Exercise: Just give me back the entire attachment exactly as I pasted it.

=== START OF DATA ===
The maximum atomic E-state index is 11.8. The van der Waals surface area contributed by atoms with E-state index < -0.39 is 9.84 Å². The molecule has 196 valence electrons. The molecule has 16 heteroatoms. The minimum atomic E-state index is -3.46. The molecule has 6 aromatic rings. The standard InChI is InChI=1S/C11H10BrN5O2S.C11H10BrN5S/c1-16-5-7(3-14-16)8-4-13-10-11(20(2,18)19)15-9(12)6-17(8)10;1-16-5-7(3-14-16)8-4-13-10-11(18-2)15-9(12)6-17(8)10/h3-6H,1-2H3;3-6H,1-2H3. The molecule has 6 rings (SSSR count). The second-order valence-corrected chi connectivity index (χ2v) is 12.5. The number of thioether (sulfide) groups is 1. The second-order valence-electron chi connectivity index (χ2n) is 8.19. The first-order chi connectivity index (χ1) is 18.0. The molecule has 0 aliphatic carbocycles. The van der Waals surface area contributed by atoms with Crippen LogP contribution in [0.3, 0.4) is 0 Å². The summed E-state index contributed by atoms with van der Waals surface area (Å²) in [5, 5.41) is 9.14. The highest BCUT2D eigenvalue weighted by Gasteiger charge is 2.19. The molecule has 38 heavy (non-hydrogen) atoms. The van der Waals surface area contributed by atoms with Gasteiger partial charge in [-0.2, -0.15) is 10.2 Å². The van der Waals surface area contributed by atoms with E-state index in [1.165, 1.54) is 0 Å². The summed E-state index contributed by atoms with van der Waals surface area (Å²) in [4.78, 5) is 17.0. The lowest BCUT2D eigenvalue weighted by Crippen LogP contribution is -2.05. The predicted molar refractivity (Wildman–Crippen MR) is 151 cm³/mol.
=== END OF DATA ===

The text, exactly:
The maximum atomic E-state index is 11.8. The van der Waals surface area contributed by atoms with E-state index < -0.39 is 9.84 Å². The molecule has 196 valence electrons. The molecule has 16 heteroatoms. The minimum atomic E-state index is -3.46. The molecule has 6 aromatic rings. The standard InChI is InChI=1S/C11H10BrN5O2S.C11H10BrN5S/c1-16-5-7(3-14-16)8-4-13-10-11(20(2,18)19)15-9(12)6-17(8)10;1-16-5-7(3-14-16)8-4-13-10-11(18-2)15-9(12)6-17(8)10/h3-6H,1-2H3;3-6H,1-2H3. The molecule has 6 rings (SSSR count). The second-order valence-corrected chi connectivity index (χ2v) is 12.5. The number of thioether (sulfide) groups is 1. The second-order valence-electron chi connectivity index (χ2n) is 8.19. The first-order chi connectivity index (χ1) is 18.0. The molecule has 0 aliphatic carbocycles. The van der Waals surface area contributed by atoms with Crippen LogP contribution in [0.3, 0.4) is 0 Å². The summed E-state index contributed by atoms with van der Waals surface area (Å²) in [5, 5.41) is 9.14. The highest BCUT2D eigenvalue weighted by Gasteiger charge is 2.19. The molecule has 38 heavy (non-hydrogen) atoms. The van der Waals surface area contributed by atoms with Gasteiger partial charge in [-0.2, -0.15) is 10.2 Å². The van der Waals surface area contributed by atoms with E-state index in [1.165, 1.54) is 0 Å². The summed E-state index contributed by atoms with van der Waals surface area (Å²) in [4.78, 5) is 17.0. The lowest BCUT2D eigenvalue weighted by Crippen LogP contribution is -2.05. The predicted molar refractivity (Wildman–Crippen MR) is 151 cm³/mol.